In this issue, Ryan North and Erica Henderson break the streamlined narrative expectations of a typical comic book story. Instead, North and Henderson create a choose your own adventure style story. “Be The Unbeatable Squirrel Girl” is less of a title to the issue, but more of a challenge issued to the reader by the omnipotent narrator of the issue, Galactus, who threatens to devour the planet if the readers do not correctly reach the end of the story. By using this creative framing device, North and Henderson place a comedic sense of urgency and duty onto the readers to pick the “correct” path. The sheer nature of a choose your own adventure story requires the reader to physically flip back and forth between pages of the story, an action that requires an extra level of physical engagement with the reader. Additionally, presenting this technique in a comic book format allows the reader to visually follow multiple time lines at the same time all on the same page. Some of the choices readers are faced with ultimately end up merging into the same ending, but North has amusing comments concerning eventuality littered throughout these convergences. Included at the end of the issue is a “secret ending that is only reached through cheating” which is a meta commentary about how often readers “cheat” in choose your own adventure stories by skipping around. While “Be The Unbeatable  Squirrel Girl” could be written off as being too “gimmicky”, it invites readers to physically interact with the issue in a way that 99% of other books take for granted.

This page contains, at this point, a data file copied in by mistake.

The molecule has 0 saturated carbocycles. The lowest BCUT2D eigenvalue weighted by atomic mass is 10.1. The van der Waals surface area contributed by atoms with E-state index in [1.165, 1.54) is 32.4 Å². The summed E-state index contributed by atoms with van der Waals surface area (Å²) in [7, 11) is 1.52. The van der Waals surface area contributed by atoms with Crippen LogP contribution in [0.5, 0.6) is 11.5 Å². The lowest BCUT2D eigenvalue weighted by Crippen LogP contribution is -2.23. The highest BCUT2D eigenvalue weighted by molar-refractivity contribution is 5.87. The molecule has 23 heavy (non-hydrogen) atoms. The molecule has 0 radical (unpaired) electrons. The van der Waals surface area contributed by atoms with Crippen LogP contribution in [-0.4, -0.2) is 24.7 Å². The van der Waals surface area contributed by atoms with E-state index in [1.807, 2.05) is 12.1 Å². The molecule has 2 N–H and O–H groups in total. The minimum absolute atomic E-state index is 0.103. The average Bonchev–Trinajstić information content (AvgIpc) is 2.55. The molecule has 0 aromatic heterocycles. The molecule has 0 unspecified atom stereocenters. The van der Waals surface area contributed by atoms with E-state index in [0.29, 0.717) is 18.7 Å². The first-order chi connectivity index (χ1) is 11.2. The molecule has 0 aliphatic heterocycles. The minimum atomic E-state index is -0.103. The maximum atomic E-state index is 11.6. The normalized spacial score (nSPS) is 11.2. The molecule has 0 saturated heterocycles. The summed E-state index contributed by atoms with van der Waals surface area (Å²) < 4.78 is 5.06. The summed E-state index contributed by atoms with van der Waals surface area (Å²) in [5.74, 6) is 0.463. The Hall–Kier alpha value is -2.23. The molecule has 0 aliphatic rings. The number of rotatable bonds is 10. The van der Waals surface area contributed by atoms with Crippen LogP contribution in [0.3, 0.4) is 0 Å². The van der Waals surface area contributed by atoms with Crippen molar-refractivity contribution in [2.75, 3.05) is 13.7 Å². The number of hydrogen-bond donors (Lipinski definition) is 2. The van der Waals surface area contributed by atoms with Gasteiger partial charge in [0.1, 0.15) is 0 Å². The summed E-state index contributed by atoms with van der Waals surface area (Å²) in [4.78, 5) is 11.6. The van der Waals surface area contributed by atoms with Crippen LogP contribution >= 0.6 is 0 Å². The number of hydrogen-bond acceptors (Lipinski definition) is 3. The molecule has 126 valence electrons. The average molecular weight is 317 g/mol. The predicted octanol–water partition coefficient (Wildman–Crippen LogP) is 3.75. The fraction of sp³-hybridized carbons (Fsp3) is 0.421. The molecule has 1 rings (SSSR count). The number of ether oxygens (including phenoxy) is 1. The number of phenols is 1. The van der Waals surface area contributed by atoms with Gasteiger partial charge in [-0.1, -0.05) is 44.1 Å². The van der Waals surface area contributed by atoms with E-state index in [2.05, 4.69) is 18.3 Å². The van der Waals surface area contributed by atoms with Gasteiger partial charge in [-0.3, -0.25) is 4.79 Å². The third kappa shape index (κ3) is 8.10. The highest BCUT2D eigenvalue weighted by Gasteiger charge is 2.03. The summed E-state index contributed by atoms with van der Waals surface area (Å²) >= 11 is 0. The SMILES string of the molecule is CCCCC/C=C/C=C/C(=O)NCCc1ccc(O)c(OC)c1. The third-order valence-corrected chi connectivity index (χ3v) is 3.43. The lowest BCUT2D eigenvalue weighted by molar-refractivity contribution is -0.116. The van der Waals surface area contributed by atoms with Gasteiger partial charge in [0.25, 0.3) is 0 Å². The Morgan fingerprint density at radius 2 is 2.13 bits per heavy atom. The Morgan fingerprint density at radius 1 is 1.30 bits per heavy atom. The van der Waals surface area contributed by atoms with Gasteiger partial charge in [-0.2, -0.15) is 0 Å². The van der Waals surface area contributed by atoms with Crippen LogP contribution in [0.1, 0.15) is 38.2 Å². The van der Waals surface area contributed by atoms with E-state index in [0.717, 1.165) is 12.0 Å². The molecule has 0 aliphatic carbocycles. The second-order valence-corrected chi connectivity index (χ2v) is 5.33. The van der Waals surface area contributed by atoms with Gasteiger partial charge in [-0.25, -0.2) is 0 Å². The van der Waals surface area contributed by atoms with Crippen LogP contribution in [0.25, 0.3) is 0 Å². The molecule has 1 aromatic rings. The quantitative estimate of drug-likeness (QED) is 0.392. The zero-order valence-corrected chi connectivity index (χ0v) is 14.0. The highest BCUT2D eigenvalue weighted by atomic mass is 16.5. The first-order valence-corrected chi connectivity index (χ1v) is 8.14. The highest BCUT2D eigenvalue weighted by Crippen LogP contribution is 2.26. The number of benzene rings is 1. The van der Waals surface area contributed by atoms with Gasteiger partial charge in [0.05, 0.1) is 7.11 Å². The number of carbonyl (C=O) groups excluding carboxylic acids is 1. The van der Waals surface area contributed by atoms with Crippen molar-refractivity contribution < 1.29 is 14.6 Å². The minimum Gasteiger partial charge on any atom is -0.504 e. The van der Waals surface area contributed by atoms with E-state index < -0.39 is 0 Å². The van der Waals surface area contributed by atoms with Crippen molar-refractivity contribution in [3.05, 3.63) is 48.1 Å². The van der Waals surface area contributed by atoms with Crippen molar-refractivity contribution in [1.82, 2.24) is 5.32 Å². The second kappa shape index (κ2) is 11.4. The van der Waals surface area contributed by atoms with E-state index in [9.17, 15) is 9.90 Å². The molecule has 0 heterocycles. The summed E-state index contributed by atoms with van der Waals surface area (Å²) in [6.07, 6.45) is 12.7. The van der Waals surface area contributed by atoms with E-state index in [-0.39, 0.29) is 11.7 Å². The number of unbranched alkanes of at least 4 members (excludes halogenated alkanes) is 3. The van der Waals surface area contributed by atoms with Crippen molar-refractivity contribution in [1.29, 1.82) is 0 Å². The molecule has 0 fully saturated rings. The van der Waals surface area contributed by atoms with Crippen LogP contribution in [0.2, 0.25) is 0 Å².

In addition, this story gifted the world this incredible panel:

It legitimately might be one of my favorite panels of all time.

The Unbeatable Squirrel Girl vol. 2 #11  by Ryan North and Jacob Chabot

Part of what sets Squirrel Girl apart from other heroes in the Marvel Universe is that when she is not fighting crime, she is an active college student. A through line of Ryan North’s tenure on the book has been Doreen Green attempting to obtain a degree in computer science. In this particular issue, Doreen’s knowledge in computer science takes the spotlight. Most of the issue takes place in Doreen’s dreams — a clever twist on the ages old nightmare of showing up to a test you do not feel prepared for. The supernatural villain, Nightmare, tries to take advantage of Doreen’s insecurities as a student and make her doubt her ability to fully understand computer science. However, in true Squirrel Girl fashion, Doreen finds a solution that does not invoke throwing fists; Instead of punching her problems away, Doreen defeats Nightmare by reciting basic computational control flow statements and explains binary by counting to 31 on a single hand. This issue presents convoluted computer science concepts into an easy to follow comic book story. By incorporating practical and educational segments into the story, this issue shows that comic books are more than mere entertainment.